Of interest on the bird survey was a non-bird. As we traveled down the levee road from Henderson, we saw a brown furry blob on the grassy shoulder. I pulled over and there was a beaver, freshly killed by some vehicle. Because I’m always interested in material I can use for my bone-reference collection, I stopped and took a look. Usually these serendipitous events involving road kill include the smells related to some level of decomposition. Not this time. The beaver had so recently met its end that it was still warm. I had had the opportunity to handle a whole beaver once before, but I had forgotten how big they really are! This animal was BIG; estimated weight was 60 pounds. I weigh about 200 and you can see that this guy was at least 30% of me.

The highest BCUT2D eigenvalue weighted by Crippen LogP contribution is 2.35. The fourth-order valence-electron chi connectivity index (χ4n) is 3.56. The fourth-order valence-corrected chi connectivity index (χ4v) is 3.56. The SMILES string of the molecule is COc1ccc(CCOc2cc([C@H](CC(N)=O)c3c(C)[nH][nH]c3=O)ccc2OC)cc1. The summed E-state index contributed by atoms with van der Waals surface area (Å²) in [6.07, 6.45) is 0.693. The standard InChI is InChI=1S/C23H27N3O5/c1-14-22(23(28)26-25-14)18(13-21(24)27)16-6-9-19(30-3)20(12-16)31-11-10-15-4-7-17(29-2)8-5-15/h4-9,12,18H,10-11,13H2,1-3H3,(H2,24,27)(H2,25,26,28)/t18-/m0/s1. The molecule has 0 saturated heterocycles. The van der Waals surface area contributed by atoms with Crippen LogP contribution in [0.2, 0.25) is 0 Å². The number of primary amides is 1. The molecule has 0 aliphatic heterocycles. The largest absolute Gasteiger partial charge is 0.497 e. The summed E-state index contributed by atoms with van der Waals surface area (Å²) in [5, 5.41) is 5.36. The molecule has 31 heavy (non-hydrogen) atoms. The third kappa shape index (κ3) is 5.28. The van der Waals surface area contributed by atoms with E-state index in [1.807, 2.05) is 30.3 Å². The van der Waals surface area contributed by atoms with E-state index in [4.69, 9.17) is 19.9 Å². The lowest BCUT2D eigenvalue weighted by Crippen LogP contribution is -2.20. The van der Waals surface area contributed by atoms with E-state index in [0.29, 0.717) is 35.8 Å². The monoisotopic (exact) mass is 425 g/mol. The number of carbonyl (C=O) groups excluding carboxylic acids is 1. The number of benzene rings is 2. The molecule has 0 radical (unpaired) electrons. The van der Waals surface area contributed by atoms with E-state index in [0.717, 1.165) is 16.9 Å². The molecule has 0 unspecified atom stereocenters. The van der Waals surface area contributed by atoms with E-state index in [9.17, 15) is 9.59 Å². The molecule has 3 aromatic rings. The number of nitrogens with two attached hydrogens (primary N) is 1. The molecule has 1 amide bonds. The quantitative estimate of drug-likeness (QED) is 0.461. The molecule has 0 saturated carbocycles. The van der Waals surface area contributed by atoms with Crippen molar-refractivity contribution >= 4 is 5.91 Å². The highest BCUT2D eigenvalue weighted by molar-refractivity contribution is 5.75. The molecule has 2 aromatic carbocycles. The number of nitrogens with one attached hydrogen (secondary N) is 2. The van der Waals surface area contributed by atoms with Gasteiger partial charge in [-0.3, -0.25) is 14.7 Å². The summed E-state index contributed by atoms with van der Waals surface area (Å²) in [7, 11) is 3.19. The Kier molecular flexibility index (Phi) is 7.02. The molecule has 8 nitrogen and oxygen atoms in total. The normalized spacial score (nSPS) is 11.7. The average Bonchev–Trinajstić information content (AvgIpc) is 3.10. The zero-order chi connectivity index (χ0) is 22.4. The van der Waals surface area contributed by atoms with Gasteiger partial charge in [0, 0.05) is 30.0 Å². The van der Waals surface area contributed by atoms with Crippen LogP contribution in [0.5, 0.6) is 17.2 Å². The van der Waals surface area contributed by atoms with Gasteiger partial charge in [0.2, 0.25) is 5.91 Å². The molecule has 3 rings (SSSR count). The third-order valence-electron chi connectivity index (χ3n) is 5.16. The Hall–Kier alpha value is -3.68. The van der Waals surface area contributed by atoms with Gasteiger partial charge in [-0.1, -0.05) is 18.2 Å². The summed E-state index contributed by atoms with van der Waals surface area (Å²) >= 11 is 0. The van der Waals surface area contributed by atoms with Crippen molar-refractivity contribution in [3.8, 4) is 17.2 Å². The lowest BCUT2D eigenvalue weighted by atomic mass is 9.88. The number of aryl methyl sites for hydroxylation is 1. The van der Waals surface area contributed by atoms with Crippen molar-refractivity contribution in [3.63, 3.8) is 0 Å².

People who visit the swamp to experience the range of wildlife available to be seen do tend to appreciate the occasional beaver. But otherwise, beavers have a pretty negative reputation around here. You almost never hear praise for the value of having a beaver population in the vicinity, especially if the speaker interacts with the river or swamp environment in some way that includes some type of land management activity. Beavers just seem to do things that run counter to the desires of people. They build dams in the Basin between lakes that otherwise would flow from one lake to the other and eventually out into a bayou. They cut trees that fall and get in the way of boats. They gnaw wood that is meant to support boat docks and other manmade structures. They cut trotlines tied to trees on the bank, necessitating the use of twenty feet of wire to attach the line to the bank. They find hoopnets and either cut the anchor lines or get into the nets and gnaw giant holes in the webbing (can’t hardly blame them for that). As commercial line fishermen, we used to use willow poles to support shrimp bushes in the Basin. These days, you can put out 50 shrimp bushes on willow poles and when you come back next day all the poles will be cut at the water line and your bushes will be gone for good. That is a lot of wasted work. We used the willow saplings because they grow long and slender and are plentiful, the beavers use them because willow bark is a primary food. Other species of trees were tried with mixed results until we discovered that the beavers don’t like Chinese tallow wood (EJ Daigle told me this). This may be one of the very few good things about importing the Chinese tallow tree into the U.S., aside from providing about the only really striking fall colors that we have here.